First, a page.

Rest in peace: Wanda Laemlein

My mother, Wanda L. Laemlein, passed away on April 3rd. She was the matriarch of my extended family and she was a great mother to me and my four siblings. I am grateful to God that she died peacefully in her sleep. Mom was a great supporter of Armor Plate Press, and even though she cared not for the engines of war, she dutifully put up my calendars in her home and told everyone she knew about my books.
My mother lost her older brother Edwin during World War II. Big Ed Zajonczkowski was killed in action with the 101st Cavalry during April 1945. Her other brothers, Stan (90th Infantry Division) and Walt (14th Armored Division) both served and both were wounded. She patiently waited for my father (8th Infantry Division) to come home so they could be married. They were wed in 1946 and stayed together until my father died in November 2007. During the war years she and her sister Mary worked in a factory that produced gun turrets for B-24 bombers.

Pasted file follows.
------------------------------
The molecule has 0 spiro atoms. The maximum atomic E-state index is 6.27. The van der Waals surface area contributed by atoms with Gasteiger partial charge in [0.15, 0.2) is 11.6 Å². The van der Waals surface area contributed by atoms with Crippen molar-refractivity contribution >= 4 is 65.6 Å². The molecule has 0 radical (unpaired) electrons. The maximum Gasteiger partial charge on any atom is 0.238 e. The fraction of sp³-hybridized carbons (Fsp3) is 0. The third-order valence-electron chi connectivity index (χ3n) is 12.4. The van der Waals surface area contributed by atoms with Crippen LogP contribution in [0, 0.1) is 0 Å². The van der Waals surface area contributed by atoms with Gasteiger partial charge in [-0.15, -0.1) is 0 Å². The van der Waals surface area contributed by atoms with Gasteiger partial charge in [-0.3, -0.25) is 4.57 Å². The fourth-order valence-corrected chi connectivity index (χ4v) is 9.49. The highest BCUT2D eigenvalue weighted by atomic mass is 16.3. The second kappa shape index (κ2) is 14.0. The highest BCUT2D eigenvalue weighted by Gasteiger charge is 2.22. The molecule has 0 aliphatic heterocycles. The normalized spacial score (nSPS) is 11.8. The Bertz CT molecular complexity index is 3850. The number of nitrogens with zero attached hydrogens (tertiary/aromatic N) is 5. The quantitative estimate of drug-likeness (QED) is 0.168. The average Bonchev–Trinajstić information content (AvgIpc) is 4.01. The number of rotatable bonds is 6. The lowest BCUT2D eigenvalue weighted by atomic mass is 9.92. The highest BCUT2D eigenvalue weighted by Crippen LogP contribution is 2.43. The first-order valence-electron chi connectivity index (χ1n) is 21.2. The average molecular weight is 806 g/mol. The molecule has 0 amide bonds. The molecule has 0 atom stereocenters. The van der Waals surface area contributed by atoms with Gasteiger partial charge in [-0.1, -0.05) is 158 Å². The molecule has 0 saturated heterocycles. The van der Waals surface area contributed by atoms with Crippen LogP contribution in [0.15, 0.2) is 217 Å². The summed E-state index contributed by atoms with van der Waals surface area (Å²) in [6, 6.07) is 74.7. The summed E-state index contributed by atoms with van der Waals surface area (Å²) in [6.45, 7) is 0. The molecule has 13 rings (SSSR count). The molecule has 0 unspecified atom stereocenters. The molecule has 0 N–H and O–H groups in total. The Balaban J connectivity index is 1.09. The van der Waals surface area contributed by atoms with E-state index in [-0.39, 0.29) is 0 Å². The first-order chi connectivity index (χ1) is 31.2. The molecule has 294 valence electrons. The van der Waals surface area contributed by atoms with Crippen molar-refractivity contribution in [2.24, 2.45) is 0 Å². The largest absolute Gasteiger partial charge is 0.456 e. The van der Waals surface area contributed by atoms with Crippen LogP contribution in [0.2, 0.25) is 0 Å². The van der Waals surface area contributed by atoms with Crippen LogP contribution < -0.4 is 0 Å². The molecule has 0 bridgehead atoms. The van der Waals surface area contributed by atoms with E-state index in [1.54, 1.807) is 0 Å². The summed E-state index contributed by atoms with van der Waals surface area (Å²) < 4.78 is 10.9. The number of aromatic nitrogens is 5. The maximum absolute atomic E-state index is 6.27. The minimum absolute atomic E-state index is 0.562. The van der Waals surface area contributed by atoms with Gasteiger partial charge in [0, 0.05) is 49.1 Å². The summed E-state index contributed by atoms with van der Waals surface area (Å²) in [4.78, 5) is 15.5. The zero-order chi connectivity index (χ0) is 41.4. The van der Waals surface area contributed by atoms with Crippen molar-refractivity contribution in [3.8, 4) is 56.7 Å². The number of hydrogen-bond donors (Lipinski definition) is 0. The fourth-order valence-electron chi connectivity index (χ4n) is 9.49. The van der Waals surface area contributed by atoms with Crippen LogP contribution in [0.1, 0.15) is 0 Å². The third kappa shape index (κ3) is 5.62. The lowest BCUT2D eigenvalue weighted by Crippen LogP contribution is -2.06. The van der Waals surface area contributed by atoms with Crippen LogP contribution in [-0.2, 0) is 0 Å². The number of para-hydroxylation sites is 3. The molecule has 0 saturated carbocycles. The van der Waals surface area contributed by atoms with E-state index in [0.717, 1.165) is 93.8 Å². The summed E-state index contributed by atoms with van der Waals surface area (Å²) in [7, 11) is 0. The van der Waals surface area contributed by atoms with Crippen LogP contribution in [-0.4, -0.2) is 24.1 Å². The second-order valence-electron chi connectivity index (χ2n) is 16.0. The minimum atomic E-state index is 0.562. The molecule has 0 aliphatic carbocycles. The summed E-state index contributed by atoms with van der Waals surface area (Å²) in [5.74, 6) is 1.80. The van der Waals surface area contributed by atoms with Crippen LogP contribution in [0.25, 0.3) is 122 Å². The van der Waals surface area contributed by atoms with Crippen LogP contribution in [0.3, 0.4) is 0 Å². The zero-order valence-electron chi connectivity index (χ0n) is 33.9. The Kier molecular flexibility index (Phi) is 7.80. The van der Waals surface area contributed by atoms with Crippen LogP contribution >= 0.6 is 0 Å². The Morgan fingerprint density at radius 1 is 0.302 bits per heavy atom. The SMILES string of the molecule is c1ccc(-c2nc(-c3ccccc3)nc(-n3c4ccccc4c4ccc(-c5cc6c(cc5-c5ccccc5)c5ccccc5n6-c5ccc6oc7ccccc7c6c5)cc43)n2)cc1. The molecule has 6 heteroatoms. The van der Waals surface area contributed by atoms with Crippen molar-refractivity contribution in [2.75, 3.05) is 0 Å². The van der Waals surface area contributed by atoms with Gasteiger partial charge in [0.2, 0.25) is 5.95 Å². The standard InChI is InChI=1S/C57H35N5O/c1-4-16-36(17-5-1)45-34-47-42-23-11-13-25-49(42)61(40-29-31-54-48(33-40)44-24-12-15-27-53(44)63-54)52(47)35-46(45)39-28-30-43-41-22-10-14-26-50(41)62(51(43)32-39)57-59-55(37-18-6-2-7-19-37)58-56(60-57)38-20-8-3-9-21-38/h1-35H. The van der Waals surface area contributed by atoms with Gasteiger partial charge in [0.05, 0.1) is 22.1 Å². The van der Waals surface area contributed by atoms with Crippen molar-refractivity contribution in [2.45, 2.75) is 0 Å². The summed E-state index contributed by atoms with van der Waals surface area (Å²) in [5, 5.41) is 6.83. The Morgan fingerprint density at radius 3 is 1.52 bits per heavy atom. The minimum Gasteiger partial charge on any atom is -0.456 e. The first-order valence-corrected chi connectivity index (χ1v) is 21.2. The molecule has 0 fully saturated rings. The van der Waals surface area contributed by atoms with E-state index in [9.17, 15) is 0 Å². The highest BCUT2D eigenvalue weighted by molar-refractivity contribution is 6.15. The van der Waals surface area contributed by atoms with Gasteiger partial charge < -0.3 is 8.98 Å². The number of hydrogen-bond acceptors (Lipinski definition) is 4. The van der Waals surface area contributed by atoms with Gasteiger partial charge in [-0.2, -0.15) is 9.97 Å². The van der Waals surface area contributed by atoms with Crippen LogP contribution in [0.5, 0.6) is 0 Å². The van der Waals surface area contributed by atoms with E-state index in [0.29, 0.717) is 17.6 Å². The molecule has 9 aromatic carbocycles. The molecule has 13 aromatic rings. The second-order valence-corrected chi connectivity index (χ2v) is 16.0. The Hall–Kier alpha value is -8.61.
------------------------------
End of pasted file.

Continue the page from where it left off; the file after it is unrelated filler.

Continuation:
So, America has lost another member of the Greatest Generation. If you would, please join me in a prayer for all the mothers, wives, sweethearts and sisters that did so much to help us win World War II, and then went on to help us build the foundation of our society. If you are lucky enough to still have your Mom, give her a call and tell her that you love her, or stop by and give her a hug. It’s more than worth it.
“Thanks Mom for everything you did for me…and even though your baby-boy is nearly fifty, I still need your help as much as ever.”

One Response to “Rest in peace: Wanda Laemlein”

  1. Ron Puttee April 21, 2012 at 8:00 pm #

    You have told me about you mom and your uncle in previous communications , very sorry to hear of her passing “mate”.
    We are inevitably joined at the hip as you know and always will while the closest people in our lives shared the experience of working and fighting for our eternal freedom. My father (who was in the Royal Navy (combined Operations) took your boys of the Big Red 1 into Omaha beach on D day. I miss him as you will miss Wanda and your father.
    We share that same bond of now being orphans, even as growm men and adults
    it is a strange feeling, and takes a while to dimminish, unlike your memories of them, they will never fade. .

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